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Mental distress and subsequent use of psychotropic drugs among adolescents: a prospective register linkage study
Hedmark University College, Elverum, Norway.
Karlstad University, Faculty of Social and Life Sciences, Department of Nursing. (Omvårdnad)
Karlstad University, Faculty of Social and Life Sciences, Department of Nursing.
Division of Epidemiology, Norwegian Institute of Public Health, Norway.
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2012 (English)In: Journal of Adolescent Health, ISSN 1054-139X, E-ISSN 1879-1972, Vol. 50, no 6, 578-587 p.Article in journal (Refereed) Published
Abstract [en]

Purpose

To investigate the association between mental distress, other factors, and subsequent use of psychotropic drugs in adolescents aged 15–16 years.

Methods

This study is based on information retrieved from the Norwegian Youth Health Surveys (2000–2003) and linked to prescription data from the Norwegian Prescription Database (2004–2009). The study population included 11,620 adolescents aged 15–16 (87% response rate) years. Self-reported mental distress (Hopkins Symptom Checklist-10 score 1.85) was recorded along with health and lifestyle habits, education plans, and family economics. Incident psychotropic drug use (outcome measure) was defined ≥1 prescriptions of one of the following psychotropic drugs: anxiolytics, hypnotics, antidepressants, or phenothiazines registered in the Norwegian Prescription Database.

Results

Overall, 15.5% of the adolescents reported mental distress, 75% of them were girls. For both genders, incident psychotropic use was significantly higher among those reporting mental distresses at baseline, compared with the rest of the participants. The highest psychotropic drug use was observed among mentally distressed girls (27.7%). Mental distress was significantly associated with incident use of psychotropic drugs (odds ratio: 2.25, 95% confidence interval: 1.97–2.55). After adjustment for confounding factors and inclusion of potential mediating factors, the odds ratio attenuated to 1.59 (95% confidence interval: 1.35–1.86).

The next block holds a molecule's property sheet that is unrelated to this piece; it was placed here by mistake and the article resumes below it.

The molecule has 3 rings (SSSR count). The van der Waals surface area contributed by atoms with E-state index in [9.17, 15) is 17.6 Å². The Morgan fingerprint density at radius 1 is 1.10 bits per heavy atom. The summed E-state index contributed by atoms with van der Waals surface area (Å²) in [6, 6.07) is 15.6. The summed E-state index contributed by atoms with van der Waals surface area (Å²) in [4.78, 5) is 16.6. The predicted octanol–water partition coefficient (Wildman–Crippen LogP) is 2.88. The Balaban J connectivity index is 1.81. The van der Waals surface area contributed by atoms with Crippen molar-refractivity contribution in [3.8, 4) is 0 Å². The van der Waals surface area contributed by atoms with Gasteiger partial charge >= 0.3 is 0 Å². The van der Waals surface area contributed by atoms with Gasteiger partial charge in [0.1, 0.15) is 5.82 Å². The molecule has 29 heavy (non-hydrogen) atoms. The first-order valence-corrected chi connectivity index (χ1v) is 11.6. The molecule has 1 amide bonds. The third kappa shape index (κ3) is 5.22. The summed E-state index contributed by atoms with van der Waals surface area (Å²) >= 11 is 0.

Conclusions

The prevalence of mental distress among adolescents may have consequences for health promotion. Public health nurses in Norway, working in health centers and schools, have a responsibility to promote health and prevent health problems. They have the opportunity and a responsibility to identify vulnerable young people.

Place, publisher, year, edition, pages
2012. Vol. 50, no 6, 578-587 p.
National Category
Nursing
Research subject
Nursing Science
Identifiers
URN: urn:nbn:se:kau:diva-12606DOI: 10.1016/j.jadohealth.2011.10.011ISI: 000304668600008OAI: oai:DiVA.org:kau-12606DiVA: diva2:512558
Available from: 2012-03-28 Created: 2012-03-28 Last updated: 2013-12-19Bibliographically approved
In thesis
1. Mental Distress and Psychotropic Drug Use among Young People, and Public Health Nurses` Conceptions of Their Roles
Open this publication in new window or tab >>Mental Distress and Psychotropic Drug Use among Young People, and Public Health Nurses` Conceptions of Their Roles
2014 (English)Doctoral thesis, comprehensive summary (Other academic)
Abstract [en]

Aim: The overall aim of this thesis was to study mental distress, health and lifestyle habits, social factors and psychotropic drug use by young people, and how PHNs conceive their roles in relation to this.

Methods: Quantitative and qualitative methods were used. Study I included data  from the Norwegian Youth Health Study (NYHS, 11 620 participants, aged 15-16 years) (2000–2003) linked to the Norwegian Prescription Database (NorPD) (2004–2009). Study II included prescription data on psychotropic drugs among 15-16 year olds from the NorPD (2006–2010). Eight young people were interviewed and qualitative content analysis was used to analyse the data (III). Study IV included interviews with 20 Public Health Nurses (PHN), and was analysed using a phenomenographic approach.